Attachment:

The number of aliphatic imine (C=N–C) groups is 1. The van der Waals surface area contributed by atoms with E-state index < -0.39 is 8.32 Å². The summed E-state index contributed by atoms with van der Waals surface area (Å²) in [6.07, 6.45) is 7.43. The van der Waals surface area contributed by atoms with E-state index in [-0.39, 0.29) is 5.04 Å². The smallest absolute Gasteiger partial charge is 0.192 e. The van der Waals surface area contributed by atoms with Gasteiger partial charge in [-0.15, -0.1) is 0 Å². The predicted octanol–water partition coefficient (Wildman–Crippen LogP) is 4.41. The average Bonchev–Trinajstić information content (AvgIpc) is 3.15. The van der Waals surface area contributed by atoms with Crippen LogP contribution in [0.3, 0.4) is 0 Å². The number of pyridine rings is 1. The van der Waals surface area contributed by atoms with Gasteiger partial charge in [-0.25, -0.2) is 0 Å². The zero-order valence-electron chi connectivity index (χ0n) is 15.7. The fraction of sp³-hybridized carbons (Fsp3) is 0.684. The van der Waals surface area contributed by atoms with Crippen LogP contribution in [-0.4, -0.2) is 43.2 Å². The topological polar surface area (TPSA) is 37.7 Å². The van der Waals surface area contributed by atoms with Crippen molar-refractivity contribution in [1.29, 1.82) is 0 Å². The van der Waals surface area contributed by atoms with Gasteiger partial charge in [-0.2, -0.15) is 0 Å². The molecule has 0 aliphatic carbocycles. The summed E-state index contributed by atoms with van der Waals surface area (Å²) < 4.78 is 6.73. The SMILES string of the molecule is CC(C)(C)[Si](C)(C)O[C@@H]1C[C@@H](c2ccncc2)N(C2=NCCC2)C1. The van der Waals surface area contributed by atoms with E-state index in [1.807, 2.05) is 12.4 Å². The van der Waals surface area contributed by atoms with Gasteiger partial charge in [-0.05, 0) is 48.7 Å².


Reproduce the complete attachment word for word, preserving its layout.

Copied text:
The number of aliphatic imine (C=N–C) groups is 1. The van der Waals surface area contributed by atoms with E-state index < -0.39 is 8.32 Å². The summed E-state index contributed by atoms with van der Waals surface area (Å²) in [6.07, 6.45) is 7.43. The van der Waals surface area contributed by atoms with E-state index in [-0.39, 0.29) is 5.04 Å². The smallest absolute Gasteiger partial charge is 0.192 e. The van der Waals surface area contributed by atoms with Gasteiger partial charge in [-0.15, -0.1) is 0 Å². The predicted octanol–water partition coefficient (Wildman–Crippen LogP) is 4.41. The average Bonchev–Trinajstić information content (AvgIpc) is 3.15. The van der Waals surface area contributed by atoms with Crippen LogP contribution in [0.3, 0.4) is 0 Å². The number of pyridine rings is 1. The van der Waals surface area contributed by atoms with Gasteiger partial charge in [-0.25, -0.2) is 0 Å². The zero-order valence-electron chi connectivity index (χ0n) is 15.7. The fraction of sp³-hybridized carbons (Fsp3) is 0.684. The van der Waals surface area contributed by atoms with Crippen LogP contribution in [-0.4, -0.2) is 43.2 Å². The topological polar surface area (TPSA) is 37.7 Å². The van der Waals surface area contributed by atoms with Crippen molar-refractivity contribution in [1.29, 1.82) is 0 Å². The van der Waals surface area contributed by atoms with Gasteiger partial charge in [-0.2, -0.15) is 0 Å². The molecule has 0 aliphatic carbocycles. The summed E-state index contributed by atoms with van der Waals surface area (Å²) < 4.78 is 6.73. The SMILES string of the molecule is CC(C)(C)[Si](C)(C)O[C@@H]1C[C@@H](c2ccncc2)N(C2=NCCC2)C1. The van der Waals surface area contributed by atoms with E-state index in [1.807, 2.05) is 12.4 Å². The van der Waals surface area contributed by atoms with Gasteiger partial charge in [-0.05, 0) is 48.7 Å².